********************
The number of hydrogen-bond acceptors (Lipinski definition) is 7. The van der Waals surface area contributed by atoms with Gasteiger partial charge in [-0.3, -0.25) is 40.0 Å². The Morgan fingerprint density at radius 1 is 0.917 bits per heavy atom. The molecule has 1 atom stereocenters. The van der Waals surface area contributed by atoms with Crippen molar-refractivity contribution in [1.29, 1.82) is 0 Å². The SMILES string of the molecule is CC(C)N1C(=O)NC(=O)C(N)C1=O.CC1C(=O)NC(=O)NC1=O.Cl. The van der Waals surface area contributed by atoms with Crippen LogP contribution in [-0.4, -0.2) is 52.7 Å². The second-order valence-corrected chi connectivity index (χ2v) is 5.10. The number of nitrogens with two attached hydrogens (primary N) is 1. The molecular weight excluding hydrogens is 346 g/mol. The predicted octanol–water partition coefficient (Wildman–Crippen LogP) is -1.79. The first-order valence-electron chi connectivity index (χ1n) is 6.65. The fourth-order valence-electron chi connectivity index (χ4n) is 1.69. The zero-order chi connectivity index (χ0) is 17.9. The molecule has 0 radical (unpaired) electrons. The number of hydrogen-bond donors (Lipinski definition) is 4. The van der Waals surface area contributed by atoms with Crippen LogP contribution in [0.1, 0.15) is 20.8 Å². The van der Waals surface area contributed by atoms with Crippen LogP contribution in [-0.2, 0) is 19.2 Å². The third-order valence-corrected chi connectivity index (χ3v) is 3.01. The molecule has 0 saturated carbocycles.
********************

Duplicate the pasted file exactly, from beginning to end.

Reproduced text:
The number of hydrogen-bond acceptors (Lipinski definition) is 7. The van der Waals surface area contributed by atoms with Gasteiger partial charge in [-0.3, -0.25) is 40.0 Å². The Morgan fingerprint density at radius 1 is 0.917 bits per heavy atom. The molecule has 1 atom stereocenters. The van der Waals surface area contributed by atoms with Crippen molar-refractivity contribution in [1.29, 1.82) is 0 Å². The SMILES string of the molecule is CC(C)N1C(=O)NC(=O)C(N)C1=O.CC1C(=O)NC(=O)NC1=O.Cl. The van der Waals surface area contributed by atoms with Crippen LogP contribution in [-0.4, -0.2) is 52.7 Å². The second-order valence-corrected chi connectivity index (χ2v) is 5.10. The number of nitrogens with two attached hydrogens (primary N) is 1. The molecular weight excluding hydrogens is 346 g/mol. The predicted octanol–water partition coefficient (Wildman–Crippen LogP) is -1.79. The first-order valence-electron chi connectivity index (χ1n) is 6.65. The fourth-order valence-electron chi connectivity index (χ4n) is 1.69. The zero-order chi connectivity index (χ0) is 17.9. The molecule has 0 radical (unpaired) electrons. The number of hydrogen-bond donors (Lipinski definition) is 4. The van der Waals surface area contributed by atoms with Crippen LogP contribution in [0.1, 0.15) is 20.8 Å². The van der Waals surface area contributed by atoms with Crippen LogP contribution in [-0.2, 0) is 19.2 Å². The third-order valence-corrected chi connectivity index (χ3v) is 3.01. The molecule has 0 saturated carbocycles.